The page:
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Online Edition: Winter 2009/2010

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 Learning from Language

 Symmetry, Asymmetry, and Literary Humanism

 Walter H. Beale

 University of Pittsburgh Press ($24.95)

 by W. C. Bamberger

For centuries men have asked whether language has a direct relation (that is, a symmetrical relation) with reality, or whether it is entirely arbitrary and so of no real help in working our way toward real truths and to a better society. Walter H. Beale asks these questions once again, and further shows us how these questions lead to even larger ones, such as that of whether there are any stable realities “out there” for us to know. Whether we believe there is an actual reality with which language engages or things constructed from language exist only as conventions, the implications lead beyond simple questions of naming into existential matters, and even to the realms of government, religion, and law.

Learning from Language is in part a survey of how these questions have been addressed, from Plato and Cicero to the rigidly logical thinkers of the medieval period, up to deconstructionism. Beale has a mastery of the entire history of his subject, and offers connections that few of us might have made on our own. In discussing the somehow surprising fact that Augustine held with the asymmetry position, he points out that “the rather desolate landscape of a human society without much confidence in either reason or language is one that Augustine shares with some of the most notorious asymmetrists of the modern age, Jacques Derrida and Jacques Lacan.”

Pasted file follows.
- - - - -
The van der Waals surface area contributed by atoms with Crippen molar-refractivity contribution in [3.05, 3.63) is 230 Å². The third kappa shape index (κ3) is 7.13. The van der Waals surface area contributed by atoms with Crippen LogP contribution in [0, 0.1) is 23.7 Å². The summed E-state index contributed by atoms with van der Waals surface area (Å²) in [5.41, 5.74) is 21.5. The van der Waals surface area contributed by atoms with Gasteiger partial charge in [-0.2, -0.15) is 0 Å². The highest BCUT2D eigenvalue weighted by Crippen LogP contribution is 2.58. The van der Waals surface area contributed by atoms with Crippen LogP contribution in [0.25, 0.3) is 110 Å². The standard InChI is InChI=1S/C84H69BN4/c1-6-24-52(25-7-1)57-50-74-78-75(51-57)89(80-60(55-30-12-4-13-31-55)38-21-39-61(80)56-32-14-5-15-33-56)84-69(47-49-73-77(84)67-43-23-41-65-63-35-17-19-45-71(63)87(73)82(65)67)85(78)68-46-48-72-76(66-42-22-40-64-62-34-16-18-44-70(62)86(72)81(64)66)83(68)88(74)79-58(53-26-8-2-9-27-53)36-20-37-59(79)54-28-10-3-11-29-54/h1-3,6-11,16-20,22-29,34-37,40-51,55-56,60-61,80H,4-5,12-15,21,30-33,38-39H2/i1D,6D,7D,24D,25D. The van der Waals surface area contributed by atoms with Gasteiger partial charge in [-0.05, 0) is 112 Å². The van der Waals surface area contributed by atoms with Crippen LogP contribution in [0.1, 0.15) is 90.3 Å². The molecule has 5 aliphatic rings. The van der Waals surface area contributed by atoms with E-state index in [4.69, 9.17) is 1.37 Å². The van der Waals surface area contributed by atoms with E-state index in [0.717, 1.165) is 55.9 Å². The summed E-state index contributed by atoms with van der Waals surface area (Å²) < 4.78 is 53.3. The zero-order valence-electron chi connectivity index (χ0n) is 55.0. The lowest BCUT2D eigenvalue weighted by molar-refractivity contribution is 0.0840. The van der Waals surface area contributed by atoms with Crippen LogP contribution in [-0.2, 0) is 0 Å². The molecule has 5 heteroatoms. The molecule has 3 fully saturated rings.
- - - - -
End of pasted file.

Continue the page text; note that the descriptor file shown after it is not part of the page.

Beale rightfully asserts that modern linguistic thinkers generally hold with asymmetry, but he himself chooses to look at the valuable aspects of each position rather than simply hold to one or the other. In the final pages, Beale makes a convincing case for an understanding of language as displaying elements of both symmetry and asymmetry, existing in a state of constant dialectical adjustment: “Specific attributions of symmetry are often mistaken, but the intuition of symmetry is never wholly wrong. The corollary of course is that, while intuitions are never wholly mistaken, specific attributions are rather often wrong.”

Beale’s analyses of ideas—even ones as slippery as the above—are for the most part sharp and interesting. Unfortunately, the clarity of his logic and even his voice are largely lost in the confusion created by the book attempting to be a historical survey, an informational primer, a contribution to the philosophy of language, and more—a progression of jarring transitions and dissonant forms. In some instances ideas are set-off like study blocks, with Beale’s discussion following it in a discrete section. Chapters end with “suggested reading” lists. There are charts and diagrams that do little to make the explications clearer, and seem fated to become Power Point slides.

A Professor of English (at the University of North Carolina), Beale asserts more than once that the ideas he looks at here will be valuable to upper level English teachers, and these seem to be this book’s intended audience. But in the parts where Beale seems to forget that he is supposed to be writing a textbook, it is all too obvious that he clips his wings in order to stay at this arbitrary height.


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